I'm all for breast feeding, but what you've just described is just disturbing.

    And...yeah, what Caryl said.

    (I came to get a better feel for you before sending a bookswap book. You are now on my blogroll. Hope that's okay?)  

  8. # Blogger Kristi

    Caryl-Yup. As I wrote, I don't even notice women breast-feeding half the time. But I think it was the age of "Jane's" baby combined with the setting and the frequency that made the whole thing very...awkward. Rich had the same reaction I did.

    Clare-Speechless, huh? ;)

    WaningLiberal-I don't necessarily thing she should have relegated herself to the house, but perhaps either fed her daughter once, and left it at that, or else moved off to a more private part of the yard each time she fed her.

    Amy-You make some really good points. It's true that breast-feeding is completely natural and shouldn't be something women have to be ashamed of. I agree also that perhaps more consideration is needed on both sides of the issue. In this case, though, given that her daughter was 1 years old and not an infant, given that she fed her at least five times, and given that this was occuring in a very public setting, I think "Jane" could have exercised a little more discretion and consideration.

    Janet-LOL. Yup-that was my tongue-in-cheek reaction (see the title of my post). And I think a bottle would have been a good alternative after the first feeding.

    Guppyman-LOL. Well, that's a perspective I can't exactly relate to. ;)

    MissMeliss-Hi book swap partner. Thanks for blogrolling me!  

  9. # Blogger PractiGal

    Hmmm. Sounds like this "feeding" is probably about comfort, rather than nourishment (if it's happening so often). In that case, I say, show your child that there are other ways to comfort her in public when she's 1+. I doubt the child is getting much milk at all, just by what you've shared & from what I know from others who've nursed through the first year.

    If it's soothing to the child, fine, but if it's causing discomfort to many others, it seems like there could be an alternate way to soothe the child -- as a way to be considerate!  

  10. # Blogger Suzanne

    Ok, so I decided to start back at the beginning instead of working backwards, and since I haven't made my way to the "baby is here" blogs yet, I'm not sure what your stance on breastfeeding is today. But I have to comment.

    I have four boys. I nursed my oldest til he was 6 months old. I was terrified of nursing, I gave him a bottle whenever we were out because I didn't want to embarrass people, and I hid in bathrooms or bedrooms whenever a bottle wasn't available. Sagan wasn't a good nurser (maybe because of all that). It was a miserable experience, and I gave up when I reached my 6 months goal.

    I nursed Bodhi, my second, until he was 6 1/2 months. I worked full-time with him too so I pumped, and we mostly fed him from a bottle. I rarely nursed in public, and if I did, I hid.

    Several years and much drama later, my 3rd son arrived. I swore it would be different with him. My situation allowed me to nurse him on demand so I did. When it came time to feed him in a public setting, I did. I threw a blanket over me or covered us with my jacket, but I had no problem feeding him whenever and wherever. I was so proud of myself. When he was 6 months old, I had to go back to work full-time, but I still pumped and went to his daycare at lunch to nurse him. When he was 9 1/2 months old, I became pregnant with his brother so I stopped.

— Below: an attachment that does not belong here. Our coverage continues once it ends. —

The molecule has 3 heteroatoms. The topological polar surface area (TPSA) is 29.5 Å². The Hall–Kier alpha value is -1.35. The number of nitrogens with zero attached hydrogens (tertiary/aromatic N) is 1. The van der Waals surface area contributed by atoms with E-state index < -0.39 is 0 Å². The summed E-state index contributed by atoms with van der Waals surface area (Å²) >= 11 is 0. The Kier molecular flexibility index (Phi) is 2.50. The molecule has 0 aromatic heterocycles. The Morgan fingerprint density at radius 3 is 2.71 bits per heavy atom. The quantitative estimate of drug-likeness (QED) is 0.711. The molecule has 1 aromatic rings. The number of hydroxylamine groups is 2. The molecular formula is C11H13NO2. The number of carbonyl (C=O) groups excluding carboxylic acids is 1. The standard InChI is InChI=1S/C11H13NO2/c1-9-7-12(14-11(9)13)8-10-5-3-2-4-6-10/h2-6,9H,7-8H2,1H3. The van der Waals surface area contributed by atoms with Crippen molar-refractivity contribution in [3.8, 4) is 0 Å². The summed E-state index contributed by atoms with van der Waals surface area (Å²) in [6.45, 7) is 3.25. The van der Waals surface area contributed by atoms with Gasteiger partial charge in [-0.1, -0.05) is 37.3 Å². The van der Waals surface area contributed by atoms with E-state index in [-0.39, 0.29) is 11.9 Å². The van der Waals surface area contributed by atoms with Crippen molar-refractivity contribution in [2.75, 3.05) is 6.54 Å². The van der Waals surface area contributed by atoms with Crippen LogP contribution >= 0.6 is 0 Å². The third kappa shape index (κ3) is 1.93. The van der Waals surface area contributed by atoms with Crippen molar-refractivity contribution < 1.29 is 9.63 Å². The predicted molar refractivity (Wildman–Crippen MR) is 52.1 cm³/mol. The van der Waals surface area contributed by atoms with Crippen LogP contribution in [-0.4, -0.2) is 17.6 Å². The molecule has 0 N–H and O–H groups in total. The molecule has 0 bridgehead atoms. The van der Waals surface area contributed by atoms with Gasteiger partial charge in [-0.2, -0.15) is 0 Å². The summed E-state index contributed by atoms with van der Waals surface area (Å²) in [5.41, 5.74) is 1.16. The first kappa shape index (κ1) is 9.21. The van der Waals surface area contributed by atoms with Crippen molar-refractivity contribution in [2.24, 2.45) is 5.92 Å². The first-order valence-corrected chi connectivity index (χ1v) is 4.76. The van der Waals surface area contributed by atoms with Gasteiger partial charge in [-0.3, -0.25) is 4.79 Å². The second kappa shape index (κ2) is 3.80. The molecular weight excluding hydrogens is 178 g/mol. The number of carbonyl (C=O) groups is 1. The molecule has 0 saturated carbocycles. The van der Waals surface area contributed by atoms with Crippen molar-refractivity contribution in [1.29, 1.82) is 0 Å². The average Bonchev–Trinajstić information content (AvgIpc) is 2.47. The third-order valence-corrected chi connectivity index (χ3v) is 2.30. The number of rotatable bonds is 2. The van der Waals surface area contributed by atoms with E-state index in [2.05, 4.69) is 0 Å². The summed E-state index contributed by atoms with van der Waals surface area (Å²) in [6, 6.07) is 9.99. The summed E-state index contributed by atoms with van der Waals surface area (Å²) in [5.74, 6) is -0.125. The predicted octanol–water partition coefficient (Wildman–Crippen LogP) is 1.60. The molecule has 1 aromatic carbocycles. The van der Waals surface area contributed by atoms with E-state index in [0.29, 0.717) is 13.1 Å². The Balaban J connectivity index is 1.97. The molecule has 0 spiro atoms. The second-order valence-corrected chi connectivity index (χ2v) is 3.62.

His brother will be 15 months old tomorrow, and he still nurses. He's been an excellent nurser since the day he was born. Nate's a gulper so it's always been somewhat obvious what he's doing, but I've once again always nursed him whenever and wherever. I've always covered him with a blanket or jacket to spare anyone embarrassment, and I've always tried to find an out-of-the way place to feed him where no one would easily notice. Of course, that's not always possible. The only time I've ever had a comment made was on Valentine's Day when we were having brunch at a popular restaurant. I covered him as usual and let him eat while I ate (he was almost 3 months old at that point, and I was NOT taking him to some filthy bathroom or to the car in the freezing cold.) A woman behind me made a rude comment about how I should be doing that elsewhere. That was the first time I'd ever been embarrassed for feeding my baby in public.

    Now, all that being said, when we're out and about these days, Nate does try to pull down my shirt (as he does at home.) I distract him, I put him down, I stop him. I will only nurse him in public now if we've been out for a long time and there is no sippy cup available. And although when we're at home, I let him pull up my shirt and go to town (I feel like a cow most days), I would never do that in public.

    So, I suppose I'm saying I agree with you that a child that old should not be allowed all-access to Mommy's feeding vessels in such a public setting. But at the same time, if I saw a mom doing that, I'd feel for her because I know what it's like to be your child's only nourishment/comfort food...

    BTW, a bottle has never been an option with this one. He's never taken one and only reluctantly drinks from a sippy cup. And giving a kid a bottle outside of the home when he's a nursing baby is laughable. If you've ever been in the situation, you know what I mean.

    All that being said, I remember seeing a woman pull down her tank top and feed her baby at the front desk of the pediatric practice where I worked. I was shocked and disgusted. I hadn't had kids yet...  

  11. # Blogger Kristi

    Suzanne-This post was written a year before my first child was born, and after becoming a mom, my opinion on public nursing has changed a bit. I nursed all 3 of my kids until they were 13 months old. Nursing twins that long is no joke, let me tell you. :)

    Now, I completely understand that it's not always possible to find a bedroom or another more private area to nurse. Sometimes your child just needs to eat! But I think my issue then (and still is now) is the age of my friend's child. She was well over a year old, and at that point, as you do with your youngest, a little more discretion is needed because the child has needs that are different than a starving 6 week old who needs breastmilk for nourishment.  

  12. # Blogger Suzanne

    You nursed twins til they were 13 months old? Twins? You deserve a medal! I'm an identical twin. My mom only nursed me for a week and my sister for a month. I couldn't imagine nursing two of Nate!

    I thought about this entry some more last night and came to the conclusion that some people just seem to forget they're not at home. I mean, would you kick your shoes off and lie down on someone's sofa? Or go through their fridge and drink all the milk? Just basic respect, you know?